(4) In the instant case the jury found not only that defendant had committed the robbery but also that the robbery was of the first degree. There was no act or omission on the part of the trier of fact which could be construed as an act of leniency, as there was in Candelario. Moreover, the abstract of judgment reflects the jury's verdicts including the jury's finding that the robbery was of the first degree. The omission occurred only in the oral pronouncement of judgment. We stated in Candelario that an inference that an "omission was an act of leniency" could be predicated, inter alia, on a record which was silent in regard to a finding of the critical fact. ( Id., at p. 706.) The record in the instant case is not silent in regard to the finding of the degree of the robbery and, absent other record evidence to the contrary, Candelario does not support defendant's claim that an inference of leniency is permissible in the circumstances of this case.
We are thus not presented with the precise Candelario issue, that is, the propriety of correcting a claimed clerical error in the abstract of judgment.
We can only speculate as to the reason for the omission. It is not unreasonable to presume, however, that had formal arraignment for sentencing not been waived, the trial court, immediately before imposing sentence, would have been reminded of all matters relevant to the imposition of sentence. Defendant might more persuasively argue in such a case that a trial court omission to recite or pronounce a particular adverse finding was an intended act of leniency, rather than clerical error. We accordingly urge that trial courts exercise restraint in accepting waivers of arraignment in cases involving multiple charges and findings.
Our examination of the record herein discloses no other matter from which it may be inferred that the omission was other than clerical in nature. The only matter which may be relevant to the issue is found in proceedings on defendant's motion for a new trial. That motion was denied after hearing immediately before the imposition of sentence. Had the court been of the view that under the circumstances of the case the first degree finding was not warranted it could have modified the verdict and found the robbery to be of the second degree. (§ 1181, subd. 6; People v. Serrato (1973) 9 Cal.3d 753, 760-761 [ 109 Cal.Rptr. 65, 512 P.2d 289].) We are thus not prepared to conclude on this record that the trial court intended a sub silentio modification of the verdict at the time of sentencing immediately after it had elected not to expressly make such modification in ruling on the motion for a new trial.
STRIKING OF FINDING OF USE OF FIREARM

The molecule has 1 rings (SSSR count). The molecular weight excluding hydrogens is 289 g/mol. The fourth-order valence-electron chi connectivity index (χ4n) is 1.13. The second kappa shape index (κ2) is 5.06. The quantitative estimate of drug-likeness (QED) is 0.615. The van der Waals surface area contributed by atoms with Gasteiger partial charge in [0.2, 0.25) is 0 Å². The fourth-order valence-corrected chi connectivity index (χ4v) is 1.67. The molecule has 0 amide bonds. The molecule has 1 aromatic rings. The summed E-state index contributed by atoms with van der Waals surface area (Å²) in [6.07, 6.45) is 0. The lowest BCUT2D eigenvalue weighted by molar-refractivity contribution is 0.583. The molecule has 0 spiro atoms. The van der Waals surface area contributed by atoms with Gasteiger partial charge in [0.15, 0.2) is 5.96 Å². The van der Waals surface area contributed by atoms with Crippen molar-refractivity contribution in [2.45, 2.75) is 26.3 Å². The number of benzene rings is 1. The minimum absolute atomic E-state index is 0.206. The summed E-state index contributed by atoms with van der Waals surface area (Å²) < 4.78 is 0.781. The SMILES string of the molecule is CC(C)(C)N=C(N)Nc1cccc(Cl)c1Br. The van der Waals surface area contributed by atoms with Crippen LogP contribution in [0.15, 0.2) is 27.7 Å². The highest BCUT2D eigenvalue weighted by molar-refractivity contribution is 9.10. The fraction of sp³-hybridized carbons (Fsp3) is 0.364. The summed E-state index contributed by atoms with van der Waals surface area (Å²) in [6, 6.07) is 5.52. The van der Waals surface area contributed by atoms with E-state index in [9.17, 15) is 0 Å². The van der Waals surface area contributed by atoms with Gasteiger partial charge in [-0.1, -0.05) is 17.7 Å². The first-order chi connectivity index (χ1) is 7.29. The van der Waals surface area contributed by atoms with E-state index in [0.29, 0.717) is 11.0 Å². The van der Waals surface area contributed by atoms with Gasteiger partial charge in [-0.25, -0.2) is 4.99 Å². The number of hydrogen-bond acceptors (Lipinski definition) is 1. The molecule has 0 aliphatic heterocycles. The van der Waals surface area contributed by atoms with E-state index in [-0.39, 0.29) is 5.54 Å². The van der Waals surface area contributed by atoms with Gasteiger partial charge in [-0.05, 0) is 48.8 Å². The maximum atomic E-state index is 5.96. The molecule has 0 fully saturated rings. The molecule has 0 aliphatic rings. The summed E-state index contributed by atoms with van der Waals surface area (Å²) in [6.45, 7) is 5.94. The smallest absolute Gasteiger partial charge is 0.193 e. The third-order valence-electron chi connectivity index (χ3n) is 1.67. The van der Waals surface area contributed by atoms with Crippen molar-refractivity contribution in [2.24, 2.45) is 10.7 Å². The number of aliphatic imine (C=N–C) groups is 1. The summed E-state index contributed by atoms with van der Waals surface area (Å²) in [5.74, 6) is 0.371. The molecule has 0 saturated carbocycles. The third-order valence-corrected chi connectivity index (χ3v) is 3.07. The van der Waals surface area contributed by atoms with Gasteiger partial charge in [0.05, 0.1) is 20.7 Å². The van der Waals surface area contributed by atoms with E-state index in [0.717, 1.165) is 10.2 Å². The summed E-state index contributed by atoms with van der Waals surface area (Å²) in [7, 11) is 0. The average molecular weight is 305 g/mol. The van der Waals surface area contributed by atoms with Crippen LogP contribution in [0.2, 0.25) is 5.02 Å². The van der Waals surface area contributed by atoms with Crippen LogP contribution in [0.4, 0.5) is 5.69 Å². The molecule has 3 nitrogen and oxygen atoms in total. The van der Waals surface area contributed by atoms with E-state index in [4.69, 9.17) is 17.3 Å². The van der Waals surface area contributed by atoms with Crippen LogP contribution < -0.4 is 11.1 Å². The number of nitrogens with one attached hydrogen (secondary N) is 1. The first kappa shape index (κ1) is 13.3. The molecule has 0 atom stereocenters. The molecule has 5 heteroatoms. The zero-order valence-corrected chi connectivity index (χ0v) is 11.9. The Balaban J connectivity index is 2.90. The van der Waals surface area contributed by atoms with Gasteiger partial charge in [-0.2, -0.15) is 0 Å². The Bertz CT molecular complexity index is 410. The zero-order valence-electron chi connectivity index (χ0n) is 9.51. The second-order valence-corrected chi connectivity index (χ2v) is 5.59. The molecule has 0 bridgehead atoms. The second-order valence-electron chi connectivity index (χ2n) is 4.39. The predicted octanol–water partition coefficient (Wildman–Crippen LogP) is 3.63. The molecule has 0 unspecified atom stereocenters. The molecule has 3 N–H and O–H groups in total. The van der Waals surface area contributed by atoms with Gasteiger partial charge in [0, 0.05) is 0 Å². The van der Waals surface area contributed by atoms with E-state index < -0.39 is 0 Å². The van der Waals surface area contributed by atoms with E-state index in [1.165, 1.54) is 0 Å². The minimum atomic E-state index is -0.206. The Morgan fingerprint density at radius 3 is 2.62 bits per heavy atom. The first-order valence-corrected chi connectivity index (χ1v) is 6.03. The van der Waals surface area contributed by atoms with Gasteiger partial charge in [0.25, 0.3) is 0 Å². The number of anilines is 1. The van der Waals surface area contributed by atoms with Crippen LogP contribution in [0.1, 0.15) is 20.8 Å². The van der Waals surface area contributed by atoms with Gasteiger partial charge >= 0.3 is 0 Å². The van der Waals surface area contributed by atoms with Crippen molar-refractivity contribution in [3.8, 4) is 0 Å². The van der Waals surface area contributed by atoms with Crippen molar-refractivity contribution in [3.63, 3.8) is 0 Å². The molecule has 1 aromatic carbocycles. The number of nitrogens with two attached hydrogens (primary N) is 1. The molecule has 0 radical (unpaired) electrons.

(5a) Defendant's reliance on Candelario for the further proposition the court intended to strike the use finding (see § 12022.5) by omitting reference to it when pronouncing sentence is likewise misplaced. The power of the court to strike the use finding, if in fact it intended to do so, is claimed to have been authorized by section 1385. If the court was so authorized it cannot be deemed to have exercised that power, however, because it failed to comply with provisions in section 1385 requiring the reasons for a dismissal "be set forth in an order entered upon the minutes."
While the use finding was not mentioned during sentencing, the abstract of judgment recites defendant had used a firearm in committing the robbery.
Section 1385 expressly authorizes only the dismissal of "an action" in furtherance of justice. Notwithstanding language in section 12022.5 which appears to mandate augmented punishment upon a use finding, it is suggested this court in People v. Burke (1956) 47 Cal.2d 45, 50-51 [ 301 P.2d 241] (see also People v. Superior Court (Howard) (1968) 69 Cal.2d 491, 501-502, fn. 6 [ 72 Cal.Rptr. 330, 446 P.2d 138]) has enlarged section 1385 to authorize the striking of a use finding (see also People v. Dorsey (1972) 28 Cal.App.3d 15, 18-19 [ 104 Cal.Rptr. 326]). We do not deem it necessary to reach this issue.
We note that the Legislature, by amendment of sections 1170, 1170.1, 1170.1a and 12022.5 effective 1 July 1977 (Stats. 1977, ch. 165. §§ 15, 16, 17 and 92) expressly provides for striking additional punishment if there are mitigating circumstances. Such amendment, of course, is not here applicable.
(6) Requirement of a statement of reasons for dismissal pursuant to section 1385 is mandatory, not directory ( People v. Orin (1975) 13 Cal.3d 937, 944 [ 120 Cal.Rptr. 65, 533 P.2d 193]), and in the absence of such statement "the order may not be considered a dismissal under section 1385." ( People v. Superior Court (Howard) supra, 69 Cal.2d 491, 503, fn. 7.) (5b) It is manifest that because even an express order of dismissal pursuant to section 1385 is ineffective in the absence of a statement of reasons, a use finding cannot be dismissed or struck sub silentio, as defendant claims in this case. There was not, of course, a statement of reasons in support of defendant's claimed striking.
For statements of reasons for the mandatory rule, see People v. Orin, supra, 13 Cal.3d 937, 944; People v. Borousk (1972) 24 Cal.App.3d 147, 156, fn. 11 [ 100 Cal.Rptr. 867]; People v. Beasley (1970) 5 Cal.App.3d 617, 637 [ 85 Cal.Rptr. 501].
We are aware of a widespread practice of selective dismissals of allegations charging criminal misconduct in multiple counts or of allegations of other matters such as prior convictions or use of firearms which, if found to be true, would augment the punishment for the substantive crime. We recognize too that dismissals and strikings are often, if not generally, made "in furtherance of justice" without a formal statement of reasons therefor. (See People v. Orin, supra, 13 Cal.3d 937, 945, fn. 10.) We do not intend by our holding herein to condemn such practices in those cases wherein the People have waived their right to challenge the defective procedure by themselves moving for such dismissals or strikings, or by not having objected thereto when expressly done in open court. ( Id.; see also People v. Curtiss (1970) 4 Cal.App.3d 123, 127 [ 84 Cal.Rptr. 106].) But the People cannot be held to have condoned a dismissal or to have waived the right to object on appeal when, as in the circumstances of this case, the claimed act of leniency is not expressed in such terms by the court and is dependent upon claimed inferences.
We conclude no permissible inference of leniency may be drawn from the trial court's failure to orally recite the degree of the robbery or the use of a firearm in its commission.
The judgment is affirmed.
Retired Chief Justice of California sitting under assignment by the Acting Chairman of the Judicial Council.
Retired Associate Justice of the Supreme Court sitting under assignment by the Chairman of the Judicial Council.
Appellant's petition for a rehearing was denied October 13, 1977.